Brazil’s Ministry of Agriculture, Livestock and Supply (MAPA) published, on 26th March, 2020, the toxicological reclassification of 252 fungicides, insecticides, herbicides and other product classes.
This move aims to officialize the updates determined by the National Health Surveillance Agency (Anvisa) to formulated products already registered in Brazil.
Currently, 2,300 formulated products are registered in Brazil. In a previous publication (Act 55/MAPA, 27th August, 2019), 1,942 items were reclassified. According to the Scientific Council Sustainable Agro (CCAS), this measure has no relation to effects on the environment or agronomic efficiency.
“The main objectives of the new toxicological classification are, in addition to assessing the real risk posed by agricultural pesticides, to better communicate with rural workers who handle products about the care they must take to avoid exposure and contamination that could compromise their health, and enable them to better understand instructions. The new classification meets these objectives, makes them clearer, and helps them identify dangers to their lives and health,” said José Otávio Menten (President of CCAS).
According to experts, this toxicological classification of agricultural pesticides directly impacts the handlers of these products, because there is risk of contact during production, packaging, storage, transportation, syrup preparation and application on crops.
“Initial discussions on the need for the new classification started at ECO-92. The reclassification decision has been discussed since 2011, under the coordination of ANVISA and involving all interested sectors, including by holding public hearings,” Menten explained.
According to him, the main objective of this reclassification is to place Brazil on the same level as other countries. “This is a new regulatory framework for the sector, which updated the criteria for toxicological assessment and made classification clearer. This reclassification has adopted parameters based on the standards of the Globally Harmonized System of Classification and Labeling of Chemicals (GHS System),” he added.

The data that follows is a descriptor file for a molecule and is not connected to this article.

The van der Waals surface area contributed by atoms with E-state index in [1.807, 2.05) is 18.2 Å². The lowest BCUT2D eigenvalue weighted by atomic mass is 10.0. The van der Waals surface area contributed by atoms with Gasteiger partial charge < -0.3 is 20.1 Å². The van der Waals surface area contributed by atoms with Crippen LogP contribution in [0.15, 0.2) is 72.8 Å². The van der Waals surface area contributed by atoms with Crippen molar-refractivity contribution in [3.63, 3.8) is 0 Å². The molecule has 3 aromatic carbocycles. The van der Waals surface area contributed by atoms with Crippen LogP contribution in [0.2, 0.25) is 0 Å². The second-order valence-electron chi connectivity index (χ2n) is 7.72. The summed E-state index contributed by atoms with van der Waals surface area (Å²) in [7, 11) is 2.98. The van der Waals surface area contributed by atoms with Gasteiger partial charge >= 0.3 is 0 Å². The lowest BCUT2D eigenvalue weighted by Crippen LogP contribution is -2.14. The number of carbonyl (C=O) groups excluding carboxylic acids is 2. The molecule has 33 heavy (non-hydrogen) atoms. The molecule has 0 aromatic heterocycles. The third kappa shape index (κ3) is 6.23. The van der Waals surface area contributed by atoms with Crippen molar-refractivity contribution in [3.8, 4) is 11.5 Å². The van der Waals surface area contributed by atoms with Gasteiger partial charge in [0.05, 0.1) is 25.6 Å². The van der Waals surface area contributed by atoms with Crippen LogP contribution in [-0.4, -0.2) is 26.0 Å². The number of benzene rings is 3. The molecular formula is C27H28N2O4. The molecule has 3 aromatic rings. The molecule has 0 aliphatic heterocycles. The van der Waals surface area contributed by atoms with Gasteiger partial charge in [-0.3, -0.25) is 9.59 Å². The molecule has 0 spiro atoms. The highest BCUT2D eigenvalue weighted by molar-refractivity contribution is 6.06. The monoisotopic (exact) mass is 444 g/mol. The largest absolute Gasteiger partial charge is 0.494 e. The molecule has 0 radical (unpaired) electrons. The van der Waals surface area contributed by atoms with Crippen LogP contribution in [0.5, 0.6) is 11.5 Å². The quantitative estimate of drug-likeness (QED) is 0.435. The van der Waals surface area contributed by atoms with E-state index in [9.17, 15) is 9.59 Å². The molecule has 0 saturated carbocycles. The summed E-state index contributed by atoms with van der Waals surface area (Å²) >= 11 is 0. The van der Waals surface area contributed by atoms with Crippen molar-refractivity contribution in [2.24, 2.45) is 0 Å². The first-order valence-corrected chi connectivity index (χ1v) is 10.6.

The GHS System expanded the number of toxicological categories from four to five, including the “unclassified” category, valid for products of very low risk, such as biological pesticides and those not analyzed. The reclassification process started in 2017.
The previous classification had four toxicological classes, identified in colored strips, which are: I – extremely toxic (red), II – highly toxic (yellow), III – moderately toxic (blue) and IV – slightly toxic (green).
In terms of the classification of any agricultural pesticide, studies of acute oral LD50, acute dermal LD50, dermal irritability, dermal sensitization and inhaled LC50 were considered. The most restrictive criterion class is the final classification. All classes feature the skull/poison caution symbol.
In the new classification (GHS), there are five toxicological categories, identified by colored bands with pictograms, images and warning words: 1) extremely toxic (red/hazard), 2) highly toxic (red/hazard), 3) moderately toxic (yellow/danger), 4) slightly toxic (blue/careful) and 5) unlikely to cause acute damage (blue/careful), in addition to “unclassified” (without warning). The skull will only be present in categories 1, 2 and 3. Companies have one year, after publication, to adopt the new rules.
“The GHS system has already been adopted in 53 countries and has been partially adopted in another 12. After a delay of 26 years, Brazil has currently adopted the system, which will benefit the worker most exposed to pesticides, those who handle the products. In addition to adopting this international criterion, with a universal communication technique, information prescribed on labels and package inserts will be easier for farmers to understand. Therefore, Brazil is constantly progressing in the search for sustainability in agribusiness, while always aiming to improve the quality of life of the people,” Menten added.
Image source: “Brasil” by ruifo is marked with CC BY-NC-SA 2.0.